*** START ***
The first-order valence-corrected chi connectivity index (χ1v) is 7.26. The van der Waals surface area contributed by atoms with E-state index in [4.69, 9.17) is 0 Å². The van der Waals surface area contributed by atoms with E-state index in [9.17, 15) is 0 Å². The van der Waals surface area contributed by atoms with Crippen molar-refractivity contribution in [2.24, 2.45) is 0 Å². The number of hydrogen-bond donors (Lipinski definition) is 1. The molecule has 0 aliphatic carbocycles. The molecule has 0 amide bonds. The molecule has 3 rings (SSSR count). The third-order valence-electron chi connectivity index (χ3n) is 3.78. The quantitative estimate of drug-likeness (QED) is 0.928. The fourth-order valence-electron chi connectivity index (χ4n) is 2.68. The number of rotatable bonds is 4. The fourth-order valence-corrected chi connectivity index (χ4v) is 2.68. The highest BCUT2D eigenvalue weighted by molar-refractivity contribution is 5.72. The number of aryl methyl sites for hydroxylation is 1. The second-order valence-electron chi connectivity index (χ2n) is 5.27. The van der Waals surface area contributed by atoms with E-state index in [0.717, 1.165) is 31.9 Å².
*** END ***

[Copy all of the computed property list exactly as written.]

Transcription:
The first-order valence-corrected chi connectivity index (χ1v) is 7.26. The van der Waals surface area contributed by atoms with E-state index in [4.69, 9.17) is 0 Å². The van der Waals surface area contributed by atoms with E-state index in [9.17, 15) is 0 Å². The van der Waals surface area contributed by atoms with Crippen molar-refractivity contribution in [2.24, 2.45) is 0 Å². The number of hydrogen-bond donors (Lipinski definition) is 1. The molecule has 0 aliphatic carbocycles. The molecule has 0 amide bonds. The molecule has 3 rings (SSSR count). The third-order valence-electron chi connectivity index (χ3n) is 3.78. The quantitative estimate of drug-likeness (QED) is 0.928. The fourth-order valence-electron chi connectivity index (χ4n) is 2.68. The number of rotatable bonds is 4. The fourth-order valence-corrected chi connectivity index (χ4v) is 2.68. The highest BCUT2D eigenvalue weighted by molar-refractivity contribution is 5.72. The number of aryl methyl sites for hydroxylation is 1. The second-order valence-electron chi connectivity index (χ2n) is 5.27. The van der Waals surface area contributed by atoms with E-state index in [0.717, 1.165) is 31.9 Å².